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The national Census is an important tool for how and where we allocate resources, and an initial proposal (opens in new tab) for the next Census in 2020 included, for the first time, questions about sexual orientation and gender identity. However, those questions were removed from the final report (opens in new tab) delivered to Congress yesterday, which many are taking as a sign of erasure of the LGBT community.
"The Subjects Planned for the 2020 Census and American Community Survey report released today inadvertently listed sexual orientation and gender identity as a proposed topic in the appendix. The report has been corrected," said a statement from the U.S. Census Bureau obtained by the Washington Blade (opens in new tab). And by "corrected" they really mean "edited so that we don't have to pay attention to anyone not straight or cis."
This is outrageous. No one should be invisible in America https://t.co/IOaCit7dg2March 29, 2017
The Trump Administration is erasing "sexual orientation" & "gender identity" from the 2020 census -- but they #CantEraseUs 1/4March 29, 2017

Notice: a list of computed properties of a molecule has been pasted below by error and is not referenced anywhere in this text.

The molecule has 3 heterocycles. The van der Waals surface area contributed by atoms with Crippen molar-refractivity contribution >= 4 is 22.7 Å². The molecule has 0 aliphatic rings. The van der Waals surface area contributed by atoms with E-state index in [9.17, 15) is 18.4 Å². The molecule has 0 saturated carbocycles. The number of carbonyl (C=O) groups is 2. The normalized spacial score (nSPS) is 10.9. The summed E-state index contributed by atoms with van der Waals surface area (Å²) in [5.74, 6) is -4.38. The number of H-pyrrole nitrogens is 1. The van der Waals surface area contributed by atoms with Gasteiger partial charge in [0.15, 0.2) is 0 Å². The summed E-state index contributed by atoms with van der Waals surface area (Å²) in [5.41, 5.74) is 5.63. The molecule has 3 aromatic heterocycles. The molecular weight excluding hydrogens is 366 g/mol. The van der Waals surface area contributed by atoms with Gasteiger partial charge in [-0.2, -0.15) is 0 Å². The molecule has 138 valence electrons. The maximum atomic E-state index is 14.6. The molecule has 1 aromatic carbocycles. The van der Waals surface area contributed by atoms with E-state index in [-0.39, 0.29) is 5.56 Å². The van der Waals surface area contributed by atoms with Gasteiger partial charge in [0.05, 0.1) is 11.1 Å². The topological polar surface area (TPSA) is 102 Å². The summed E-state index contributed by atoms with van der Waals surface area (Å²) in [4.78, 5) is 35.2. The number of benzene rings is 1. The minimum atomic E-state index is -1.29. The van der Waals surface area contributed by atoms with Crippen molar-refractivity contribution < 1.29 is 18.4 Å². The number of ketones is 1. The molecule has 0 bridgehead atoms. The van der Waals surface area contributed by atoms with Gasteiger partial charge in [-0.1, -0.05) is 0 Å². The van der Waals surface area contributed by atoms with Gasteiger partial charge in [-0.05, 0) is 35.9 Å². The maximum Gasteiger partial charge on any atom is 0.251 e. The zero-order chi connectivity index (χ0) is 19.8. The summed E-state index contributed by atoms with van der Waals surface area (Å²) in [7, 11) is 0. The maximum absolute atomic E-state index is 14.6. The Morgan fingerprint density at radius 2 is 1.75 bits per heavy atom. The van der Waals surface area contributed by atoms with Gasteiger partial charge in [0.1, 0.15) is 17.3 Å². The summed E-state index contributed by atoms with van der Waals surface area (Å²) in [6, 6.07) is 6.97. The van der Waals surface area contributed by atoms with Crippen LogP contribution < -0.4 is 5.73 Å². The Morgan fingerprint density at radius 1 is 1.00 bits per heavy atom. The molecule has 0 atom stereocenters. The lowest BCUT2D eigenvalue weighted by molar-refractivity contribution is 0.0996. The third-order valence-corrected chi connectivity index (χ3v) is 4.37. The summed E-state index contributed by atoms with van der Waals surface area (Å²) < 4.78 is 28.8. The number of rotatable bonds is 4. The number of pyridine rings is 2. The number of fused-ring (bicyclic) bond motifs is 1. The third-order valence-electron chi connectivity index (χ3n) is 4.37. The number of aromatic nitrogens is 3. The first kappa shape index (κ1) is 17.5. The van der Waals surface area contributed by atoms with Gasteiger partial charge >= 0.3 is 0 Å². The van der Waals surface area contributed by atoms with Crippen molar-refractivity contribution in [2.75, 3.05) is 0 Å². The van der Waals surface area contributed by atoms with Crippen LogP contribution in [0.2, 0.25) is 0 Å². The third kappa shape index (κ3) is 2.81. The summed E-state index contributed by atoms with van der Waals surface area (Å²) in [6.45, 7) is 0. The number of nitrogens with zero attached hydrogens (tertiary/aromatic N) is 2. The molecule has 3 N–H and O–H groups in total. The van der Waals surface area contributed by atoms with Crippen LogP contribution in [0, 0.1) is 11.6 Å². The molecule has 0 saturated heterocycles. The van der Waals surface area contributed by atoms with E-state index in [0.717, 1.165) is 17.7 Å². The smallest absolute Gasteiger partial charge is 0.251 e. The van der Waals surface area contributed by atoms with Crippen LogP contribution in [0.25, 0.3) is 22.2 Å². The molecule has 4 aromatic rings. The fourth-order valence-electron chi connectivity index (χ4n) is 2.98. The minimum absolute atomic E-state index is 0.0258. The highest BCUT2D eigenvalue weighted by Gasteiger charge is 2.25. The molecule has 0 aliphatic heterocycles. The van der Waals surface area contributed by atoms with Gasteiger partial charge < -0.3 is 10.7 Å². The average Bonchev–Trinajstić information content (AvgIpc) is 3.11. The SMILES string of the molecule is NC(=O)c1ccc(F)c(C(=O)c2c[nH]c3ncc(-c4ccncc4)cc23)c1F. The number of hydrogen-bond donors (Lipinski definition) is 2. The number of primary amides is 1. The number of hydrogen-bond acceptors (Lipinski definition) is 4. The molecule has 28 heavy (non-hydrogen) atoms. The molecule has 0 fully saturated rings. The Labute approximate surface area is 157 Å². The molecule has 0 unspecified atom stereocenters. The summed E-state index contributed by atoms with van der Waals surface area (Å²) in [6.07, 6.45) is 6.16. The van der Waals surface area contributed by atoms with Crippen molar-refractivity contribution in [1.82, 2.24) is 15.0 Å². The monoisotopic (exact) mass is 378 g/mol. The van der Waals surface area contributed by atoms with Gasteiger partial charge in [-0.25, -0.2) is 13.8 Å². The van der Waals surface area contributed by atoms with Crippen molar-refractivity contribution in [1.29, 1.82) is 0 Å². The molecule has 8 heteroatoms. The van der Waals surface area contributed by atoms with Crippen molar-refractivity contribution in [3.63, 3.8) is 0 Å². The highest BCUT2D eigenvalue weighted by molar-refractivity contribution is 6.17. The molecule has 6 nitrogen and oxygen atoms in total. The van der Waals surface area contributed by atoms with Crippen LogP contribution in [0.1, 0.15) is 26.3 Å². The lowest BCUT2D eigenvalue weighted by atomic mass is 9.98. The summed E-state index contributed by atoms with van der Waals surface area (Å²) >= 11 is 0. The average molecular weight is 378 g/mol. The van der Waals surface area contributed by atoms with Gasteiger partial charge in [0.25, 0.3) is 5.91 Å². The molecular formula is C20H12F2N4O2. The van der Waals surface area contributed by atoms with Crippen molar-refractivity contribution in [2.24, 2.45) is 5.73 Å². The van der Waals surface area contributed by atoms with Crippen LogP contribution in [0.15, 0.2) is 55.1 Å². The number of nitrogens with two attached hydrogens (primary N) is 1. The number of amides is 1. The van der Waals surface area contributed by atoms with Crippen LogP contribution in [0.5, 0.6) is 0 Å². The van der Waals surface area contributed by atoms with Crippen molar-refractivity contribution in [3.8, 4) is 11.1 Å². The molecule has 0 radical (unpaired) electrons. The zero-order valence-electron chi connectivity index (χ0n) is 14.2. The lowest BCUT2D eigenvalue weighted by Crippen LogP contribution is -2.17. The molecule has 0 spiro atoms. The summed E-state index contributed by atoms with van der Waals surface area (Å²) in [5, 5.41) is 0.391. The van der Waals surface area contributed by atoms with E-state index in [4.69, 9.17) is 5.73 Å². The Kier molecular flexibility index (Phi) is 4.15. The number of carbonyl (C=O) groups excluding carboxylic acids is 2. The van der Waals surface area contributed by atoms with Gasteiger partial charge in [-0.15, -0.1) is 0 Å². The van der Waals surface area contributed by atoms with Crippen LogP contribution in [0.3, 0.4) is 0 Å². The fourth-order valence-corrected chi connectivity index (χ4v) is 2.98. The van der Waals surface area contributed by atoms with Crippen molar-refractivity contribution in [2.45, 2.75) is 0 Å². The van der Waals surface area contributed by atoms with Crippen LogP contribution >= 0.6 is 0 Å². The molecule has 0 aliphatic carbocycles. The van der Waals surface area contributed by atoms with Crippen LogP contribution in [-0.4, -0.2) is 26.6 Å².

LGBT advocates have been advocating for questions about sexual orientation and gender identity to be included on the Census, and in OUT (opens in new tab), GLAAD CEO Sarah Kate Ellis called the move a "systematic effort on behalf of the Trump administration to erase LGBT people."
Meghan Maury, Criminal and Economic Justice Project Director, National LGBTQ Task Force, also released a statement (opens in new tab), saying, "Information from these surveys helps the government to enforce federal laws like the Violence Against Women Act and the Fair Housing Act and to determine how to allocate resources like housing supports and food stamps. If the government doesn't know how many LGBTQ people live in a community, how can it do its job to ensure we're getting fair and adequate access to the rights, protections and services we need?"
The Census currently collects information on same-sex couples by asking "relationship to householder," but that only results in data about married or co-habitating same-sex couples, rather than wider information about the LGBT community. And considering the rise in anti-LGBT legislation (notably the 16 states that have considered (opens in new tab) anti-trans "bathroom bills"), this sort of information could be really useful in addressing just how many people are affected, and where.
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